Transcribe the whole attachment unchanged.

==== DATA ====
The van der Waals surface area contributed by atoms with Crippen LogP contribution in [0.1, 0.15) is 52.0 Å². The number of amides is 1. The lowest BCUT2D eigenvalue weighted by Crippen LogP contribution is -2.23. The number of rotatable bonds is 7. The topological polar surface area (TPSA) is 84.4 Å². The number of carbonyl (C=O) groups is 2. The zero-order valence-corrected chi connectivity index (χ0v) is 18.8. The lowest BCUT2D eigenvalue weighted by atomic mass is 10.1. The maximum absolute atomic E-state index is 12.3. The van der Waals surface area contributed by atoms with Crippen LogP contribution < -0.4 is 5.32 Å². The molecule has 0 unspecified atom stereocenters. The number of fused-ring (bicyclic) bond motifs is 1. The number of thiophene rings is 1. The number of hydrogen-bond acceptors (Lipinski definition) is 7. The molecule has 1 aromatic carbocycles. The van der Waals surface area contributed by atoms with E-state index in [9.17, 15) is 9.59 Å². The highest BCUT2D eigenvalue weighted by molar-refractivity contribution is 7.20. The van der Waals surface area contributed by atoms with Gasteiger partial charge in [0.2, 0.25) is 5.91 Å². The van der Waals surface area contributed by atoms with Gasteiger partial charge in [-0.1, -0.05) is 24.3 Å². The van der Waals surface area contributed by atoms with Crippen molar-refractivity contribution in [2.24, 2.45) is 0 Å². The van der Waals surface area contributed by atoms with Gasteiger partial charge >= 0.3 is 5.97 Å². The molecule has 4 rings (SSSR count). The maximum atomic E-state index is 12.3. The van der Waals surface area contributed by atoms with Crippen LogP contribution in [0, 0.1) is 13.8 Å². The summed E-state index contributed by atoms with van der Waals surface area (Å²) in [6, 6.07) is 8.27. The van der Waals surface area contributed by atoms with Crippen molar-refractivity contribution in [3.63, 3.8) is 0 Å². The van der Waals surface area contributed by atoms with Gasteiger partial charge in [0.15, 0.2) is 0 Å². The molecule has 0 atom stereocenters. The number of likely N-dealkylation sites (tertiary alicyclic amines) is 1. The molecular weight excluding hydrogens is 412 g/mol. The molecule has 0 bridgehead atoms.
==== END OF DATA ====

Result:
The van der Waals surface area contributed by atoms with Crippen LogP contribution in [0.1, 0.15) is 52.0 Å². The number of amides is 1. The lowest BCUT2D eigenvalue weighted by Crippen LogP contribution is -2.23. The number of rotatable bonds is 7. The topological polar surface area (TPSA) is 84.4 Å². The number of carbonyl (C=O) groups is 2. The zero-order valence-corrected chi connectivity index (χ0v) is 18.8. The lowest BCUT2D eigenvalue weighted by atomic mass is 10.1. The maximum absolute atomic E-state index is 12.3. The van der Waals surface area contributed by atoms with Crippen LogP contribution < -0.4 is 5.32 Å². The molecule has 0 unspecified atom stereocenters. The number of fused-ring (bicyclic) bond motifs is 1. The number of thiophene rings is 1. The number of hydrogen-bond acceptors (Lipinski definition) is 7. The molecule has 1 aromatic carbocycles. The van der Waals surface area contributed by atoms with E-state index in [9.17, 15) is 9.59 Å². The highest BCUT2D eigenvalue weighted by molar-refractivity contribution is 7.20. The van der Waals surface area contributed by atoms with Gasteiger partial charge in [0.2, 0.25) is 5.91 Å². The van der Waals surface area contributed by atoms with Gasteiger partial charge in [-0.1, -0.05) is 24.3 Å². The van der Waals surface area contributed by atoms with Crippen molar-refractivity contribution in [2.24, 2.45) is 0 Å². The van der Waals surface area contributed by atoms with Gasteiger partial charge >= 0.3 is 5.97 Å². The molecule has 4 rings (SSSR count). The maximum atomic E-state index is 12.3. The van der Waals surface area contributed by atoms with Crippen LogP contribution in [0, 0.1) is 13.8 Å². The summed E-state index contributed by atoms with van der Waals surface area (Å²) in [6, 6.07) is 8.27. The van der Waals surface area contributed by atoms with Crippen molar-refractivity contribution in [3.63, 3.8) is 0 Å². The van der Waals surface area contributed by atoms with Gasteiger partial charge in [0.15, 0.2) is 0 Å². The molecule has 0 atom stereocenters. The number of likely N-dealkylation sites (tertiary alicyclic amines) is 1. The molecular weight excluding hydrogens is 412 g/mol. The molecule has 0 bridgehead atoms.